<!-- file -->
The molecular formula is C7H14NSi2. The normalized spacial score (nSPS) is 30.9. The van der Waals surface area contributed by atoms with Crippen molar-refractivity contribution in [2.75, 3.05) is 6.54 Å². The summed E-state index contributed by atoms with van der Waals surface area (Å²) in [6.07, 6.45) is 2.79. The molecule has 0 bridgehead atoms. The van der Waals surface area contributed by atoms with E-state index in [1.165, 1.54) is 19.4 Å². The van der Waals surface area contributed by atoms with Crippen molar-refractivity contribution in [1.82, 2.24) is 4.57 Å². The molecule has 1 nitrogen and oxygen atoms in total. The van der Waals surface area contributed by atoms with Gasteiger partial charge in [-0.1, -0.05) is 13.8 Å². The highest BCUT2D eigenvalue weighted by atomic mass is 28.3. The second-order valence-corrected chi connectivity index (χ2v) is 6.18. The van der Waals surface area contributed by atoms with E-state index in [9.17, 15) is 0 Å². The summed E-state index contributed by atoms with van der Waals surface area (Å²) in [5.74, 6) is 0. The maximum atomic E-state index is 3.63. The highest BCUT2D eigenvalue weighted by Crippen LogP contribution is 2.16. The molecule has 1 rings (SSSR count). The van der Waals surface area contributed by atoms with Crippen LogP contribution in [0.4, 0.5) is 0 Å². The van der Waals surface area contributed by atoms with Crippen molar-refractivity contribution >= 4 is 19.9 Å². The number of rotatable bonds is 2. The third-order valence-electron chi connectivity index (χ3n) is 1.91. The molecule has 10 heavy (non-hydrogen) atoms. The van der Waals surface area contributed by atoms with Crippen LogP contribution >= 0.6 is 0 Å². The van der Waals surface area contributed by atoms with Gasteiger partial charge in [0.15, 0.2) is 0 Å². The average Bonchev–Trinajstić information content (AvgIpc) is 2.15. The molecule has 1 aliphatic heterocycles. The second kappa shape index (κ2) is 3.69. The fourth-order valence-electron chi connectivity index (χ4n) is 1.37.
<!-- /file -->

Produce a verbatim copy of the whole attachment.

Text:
The molecular formula is C7H14NSi2. The normalized spacial score (nSPS) is 30.9. The van der Waals surface area contributed by atoms with Crippen molar-refractivity contribution in [2.75, 3.05) is 6.54 Å². The summed E-state index contributed by atoms with van der Waals surface area (Å²) in [6.07, 6.45) is 2.79. The molecule has 0 bridgehead atoms. The van der Waals surface area contributed by atoms with E-state index in [1.165, 1.54) is 19.4 Å². The van der Waals surface area contributed by atoms with Crippen molar-refractivity contribution in [1.82, 2.24) is 4.57 Å². The molecule has 1 nitrogen and oxygen atoms in total. The van der Waals surface area contributed by atoms with Gasteiger partial charge in [-0.1, -0.05) is 13.8 Å². The highest BCUT2D eigenvalue weighted by atomic mass is 28.3. The second-order valence-corrected chi connectivity index (χ2v) is 6.18. The van der Waals surface area contributed by atoms with E-state index in [9.17, 15) is 0 Å². The summed E-state index contributed by atoms with van der Waals surface area (Å²) in [5.74, 6) is 0. The maximum atomic E-state index is 3.63. The highest BCUT2D eigenvalue weighted by Crippen LogP contribution is 2.16. The molecule has 1 rings (SSSR count). The van der Waals surface area contributed by atoms with Crippen LogP contribution in [0.4, 0.5) is 0 Å². The van der Waals surface area contributed by atoms with Crippen molar-refractivity contribution >= 4 is 19.9 Å². The number of rotatable bonds is 2. The third-order valence-electron chi connectivity index (χ3n) is 1.91. The molecule has 10 heavy (non-hydrogen) atoms. The van der Waals surface area contributed by atoms with Crippen LogP contribution >= 0.6 is 0 Å². The van der Waals surface area contributed by atoms with Gasteiger partial charge in [0.15, 0.2) is 0 Å². The average Bonchev–Trinajstić information content (AvgIpc) is 2.15. The molecule has 1 aliphatic heterocycles. The second kappa shape index (κ2) is 3.69. The fourth-order valence-electron chi connectivity index (χ4n) is 1.37.